“I find it interesting that when confronted with several quite basic factual errors in his description of the great Whitewater scandal of legend and song, Doug Henwood’s response is name calling. That tells me pretty much all I need to know about him.

“However, it’s false to say that the late Jim McDougal’s savings and loan financed the Clintons’ Whitewater investment. He didn’t buy it until five years later. Another bank made the loan, for which both Clintons were jointly and severally responsible–meaning they’d have to pay it off regardless of what happened to McDougal or his other investments. Which they did. Whitewater cost the S&L nothing.

“It’s doubly false that ‘the Clintons, of course, were also investors in McDougal’s schemes.’ They had no other financial relationship whatsoever. That was the whole point of quoting the prosecutor’s closing argument in McDougal’s bank fraud trial: Convicting him depended upon convincing the jury that [he’d]…misled the Clintons about their investment and resorted to desperate measures to try to keep the bank afloat. In a word, they got conned.

“Regardless of one’s opinion about Hillary Clinton’s foreign policy ideas, those are the facts, available for about 18 years now. Henwood simply doesn’t know what he’s talking about.”

Now if somebody took something of mine apart like that, I’d do my best to make them regret it. But Henwood can’t, because he was blowing smoke to begin with.

“What I don’t get,” he answered, “is why you’re so invested in doing PR for these [bleeps].”

Sorry, dude… not playing. Facts are facts.

Everybody makes mistakes. Professionals own them.

That wouldn’t be our Mr. Henwood. So let me add that almost everything he wrote about the Clintons in Arkansas reflects sheer incomprehension. Mostly, it’s what Joe Conason and I call “naïve cynicism,” in which a reporter innocent of basic political realities presumes corruption.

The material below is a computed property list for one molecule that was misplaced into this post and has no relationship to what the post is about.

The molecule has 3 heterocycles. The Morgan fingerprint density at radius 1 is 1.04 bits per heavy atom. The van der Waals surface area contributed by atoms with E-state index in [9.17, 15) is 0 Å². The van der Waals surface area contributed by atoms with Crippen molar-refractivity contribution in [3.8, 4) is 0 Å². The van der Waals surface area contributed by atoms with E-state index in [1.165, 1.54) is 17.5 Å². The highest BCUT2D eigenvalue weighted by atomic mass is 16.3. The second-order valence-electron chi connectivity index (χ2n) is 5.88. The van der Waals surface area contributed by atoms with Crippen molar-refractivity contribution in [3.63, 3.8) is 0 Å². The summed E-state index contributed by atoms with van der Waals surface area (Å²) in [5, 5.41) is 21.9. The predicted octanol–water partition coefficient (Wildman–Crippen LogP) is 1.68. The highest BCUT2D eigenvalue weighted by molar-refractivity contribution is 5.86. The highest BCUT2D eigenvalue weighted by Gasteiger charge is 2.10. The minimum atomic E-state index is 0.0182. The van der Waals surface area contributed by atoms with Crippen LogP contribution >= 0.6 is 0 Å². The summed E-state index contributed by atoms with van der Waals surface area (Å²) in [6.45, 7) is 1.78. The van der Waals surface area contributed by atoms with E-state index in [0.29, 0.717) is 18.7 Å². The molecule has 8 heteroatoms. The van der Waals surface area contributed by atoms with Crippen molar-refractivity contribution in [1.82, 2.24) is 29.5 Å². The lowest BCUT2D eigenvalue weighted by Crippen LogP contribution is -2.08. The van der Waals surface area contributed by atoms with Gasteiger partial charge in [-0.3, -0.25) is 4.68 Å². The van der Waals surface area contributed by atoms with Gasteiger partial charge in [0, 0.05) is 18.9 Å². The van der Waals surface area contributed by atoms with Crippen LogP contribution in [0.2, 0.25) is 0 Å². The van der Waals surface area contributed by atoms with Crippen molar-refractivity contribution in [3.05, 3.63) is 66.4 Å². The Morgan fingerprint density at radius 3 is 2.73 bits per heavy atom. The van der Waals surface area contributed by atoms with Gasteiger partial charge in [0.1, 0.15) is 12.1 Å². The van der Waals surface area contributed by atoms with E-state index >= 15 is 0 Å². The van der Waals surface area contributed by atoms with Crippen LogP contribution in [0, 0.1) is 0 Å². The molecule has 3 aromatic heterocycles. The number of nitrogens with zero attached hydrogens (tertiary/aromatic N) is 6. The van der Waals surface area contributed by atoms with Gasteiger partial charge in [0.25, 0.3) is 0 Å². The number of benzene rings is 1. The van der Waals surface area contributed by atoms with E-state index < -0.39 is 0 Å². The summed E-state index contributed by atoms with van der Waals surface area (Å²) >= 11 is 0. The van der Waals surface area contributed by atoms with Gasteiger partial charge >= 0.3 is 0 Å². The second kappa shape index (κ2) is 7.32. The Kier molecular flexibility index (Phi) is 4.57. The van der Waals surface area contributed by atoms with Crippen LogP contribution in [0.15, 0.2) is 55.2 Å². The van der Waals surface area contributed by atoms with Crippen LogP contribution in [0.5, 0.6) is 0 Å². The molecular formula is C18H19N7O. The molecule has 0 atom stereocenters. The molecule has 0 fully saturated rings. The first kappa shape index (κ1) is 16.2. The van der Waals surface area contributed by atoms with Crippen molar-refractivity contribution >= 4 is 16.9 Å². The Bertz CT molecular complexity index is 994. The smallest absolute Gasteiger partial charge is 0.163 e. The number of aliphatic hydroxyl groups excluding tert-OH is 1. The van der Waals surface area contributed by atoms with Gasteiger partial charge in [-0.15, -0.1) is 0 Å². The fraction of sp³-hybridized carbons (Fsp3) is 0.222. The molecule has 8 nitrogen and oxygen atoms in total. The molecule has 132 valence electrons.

For example, he accuses Bill Clinton of a cynical ploy “aimed at distancing himself from traditional liberal politics” by not calling for a repeal of Arkansas’s right-to-work law. Shockingly, Clinton also failed to call for abolishing Razorback football and duck-hunting season.

Would it help to know that no Arkansas gubernatorial candidate has ever campaigned for union shops?

Henwood alleges that Clinton “went light on environmental enforcement,” covering the state in “chicken feces.” (Never mind that properly applied chicken litter is the best organic fertilizer on Earth, as my happy cows will attest.) Would it help to know that until Clinton wrestled the timber industry and Farm Bureau to the ground in 1985, Arkansas environmental agencies had virtually no enforcement powers?

Elsewhere, Henwood alleges that the Clintons schemed to earn the enmity of teacher unions. In vain, alas. But he left out town hall meetings Hillary held with educators and parents in all 75 Arkansas counties back in 1983 in support of her husband’s educational reforms.

No matter. Her efforts were pointless anyway, Henwood thinks, because real advances “would require a wholesale overhaul of the political economy…and the Clintons weren’t about to take that on.”